Avant Take: Is there a more stressful situation than having your clinical work sucked into the legal system? We don’t really think so. If you have a client who happens into a contentious divorce, or other legal situation, you can spend lots of money on legal consults regarding the ins and outs of confidentiality, subpoenas, consent and more – trust us, we’ve been there – or you can just come to Dr. Hill’s workshop. You cannot afford to be uninformed in this realm – the impacts are significant personally (peace of mind!), professionally (license!), and clinically (client outcomes!).
Allison Hill, JD, PhD
With a law degree from Villanova University and a doctoral degree in Clinical Forensic Psychology from Drexel University, Dr. Allison Hill is uniquely qualified for forensic clinical practice. Indeed, that is how she spends most of her time in her private practice – working with families in transition, couples in high conflict divorce, and conducting parental fitness and child custody evaluations. Dr. Hill is a member of the Georgia Bar, the Georgia Psychological Association, and is a past board member to the American Psychological Association Society for Family Psychology. Dr. Hill is an adjunct faculty member at Emory School of Medicine, and continues to supervise psychiatry residents and psychology students there. Finally, Dr. Hill serves on the Georgia Psychological Association Ethics Committee.
When she isn’t working, she is often found running after her two toddlers, playing tennis or getting outside. It is best when all three (sort of) happen at the same time!
Not Your Everyday Ethics Talk: What to do when your client’s attorney calls (Recorded)
Note: This is an audit-only, 3 hour recorded workshop (no CE credit is offered at this time). After you sign up, you’ll receive a link to stream the video on Zoom.
It is all too common for clinical practice to intersect with legal issues. Most clinicians have difficulty navigating these challenging and anxiety-provoking situations. This workshop will focus on one of the most common areas of practice where legal issues arise – high conflict divorce – and how to manage those cases and one’s own anxiety while maintaining clinical boundaries and ethical competence.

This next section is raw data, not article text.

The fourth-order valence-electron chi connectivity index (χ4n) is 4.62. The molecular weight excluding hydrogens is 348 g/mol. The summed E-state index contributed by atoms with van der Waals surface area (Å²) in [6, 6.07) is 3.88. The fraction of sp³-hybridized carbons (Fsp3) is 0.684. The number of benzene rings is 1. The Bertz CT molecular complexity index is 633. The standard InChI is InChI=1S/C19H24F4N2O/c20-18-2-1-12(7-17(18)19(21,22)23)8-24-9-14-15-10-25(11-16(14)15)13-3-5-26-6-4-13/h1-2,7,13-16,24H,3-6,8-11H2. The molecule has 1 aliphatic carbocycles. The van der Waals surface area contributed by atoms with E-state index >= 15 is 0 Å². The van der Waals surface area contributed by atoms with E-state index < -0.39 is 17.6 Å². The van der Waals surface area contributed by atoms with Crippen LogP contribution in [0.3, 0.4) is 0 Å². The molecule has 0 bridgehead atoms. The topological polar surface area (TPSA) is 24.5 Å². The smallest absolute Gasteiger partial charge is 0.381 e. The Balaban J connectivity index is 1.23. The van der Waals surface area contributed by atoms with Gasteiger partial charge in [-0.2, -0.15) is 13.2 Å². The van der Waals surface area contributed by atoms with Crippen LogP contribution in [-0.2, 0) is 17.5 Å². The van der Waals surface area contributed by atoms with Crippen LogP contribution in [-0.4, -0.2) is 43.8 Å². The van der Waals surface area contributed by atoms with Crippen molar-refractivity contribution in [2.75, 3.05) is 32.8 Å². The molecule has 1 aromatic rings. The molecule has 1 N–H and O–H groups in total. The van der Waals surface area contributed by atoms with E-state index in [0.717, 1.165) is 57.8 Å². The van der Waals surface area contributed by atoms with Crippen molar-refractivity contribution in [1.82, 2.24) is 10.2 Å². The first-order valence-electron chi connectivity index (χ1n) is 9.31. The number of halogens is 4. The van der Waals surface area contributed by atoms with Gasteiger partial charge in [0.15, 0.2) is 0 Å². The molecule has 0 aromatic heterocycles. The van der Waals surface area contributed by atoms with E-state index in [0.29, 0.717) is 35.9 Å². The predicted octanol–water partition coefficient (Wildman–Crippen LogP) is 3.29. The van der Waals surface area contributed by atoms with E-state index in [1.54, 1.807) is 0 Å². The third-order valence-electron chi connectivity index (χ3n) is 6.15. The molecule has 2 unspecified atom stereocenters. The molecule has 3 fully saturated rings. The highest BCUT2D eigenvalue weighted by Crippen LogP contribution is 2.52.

For adult clients, high conflict divorce may change what they (or their counsel) are seeking from therapy. For these cases, dilemmas related to confidentiality, responding to subpoenas, dual roles, and records release will be illustrated using case examples and vignettes. Participants will discuss how to avoid getting pulled in to the legal context and becoming too aligned with the client in a manner that is clinically counterproductive.
For child and adolescent clients (and yes, they might also have their own attorneys) participants will learn strategies to maintain a systemic perspective, avoid entanglements with the legal system, and stay focused on clinical issues. One of the most challenging related scenarios is working with child clients who are resisting contact with a parent. Participants will learn the research based rational for describing these cases with “resist-refuse” language rather than “alienation.”
Throughout this talk the limitations of our clinical roles will be explored and the importance of a systemic perspective within high conflict cases will be emphasized.
- Describe biases that impact clinical assessment and intervention within a legal context and identify strategies to minimize these biases.
- Demonstrate how to respond to legal requests for records and assess how various responses intersect with ethics codes.
- Identify at least one potential legal entanglement with child clients whose parents are divorcing and a strategy to focus on the relevant clinical issue.
- Explain the rationale for using “resist-refuse” terminology, and the related ethical issues that arise in these difficult and challenging cases.
Continuing Education Credit – N/A (No CE credit offered at this time)
70 in stock
Please note that there are no refunds offered for recorded workshops. Send us an email at firstname.lastname@example.org if you have any questions before you register.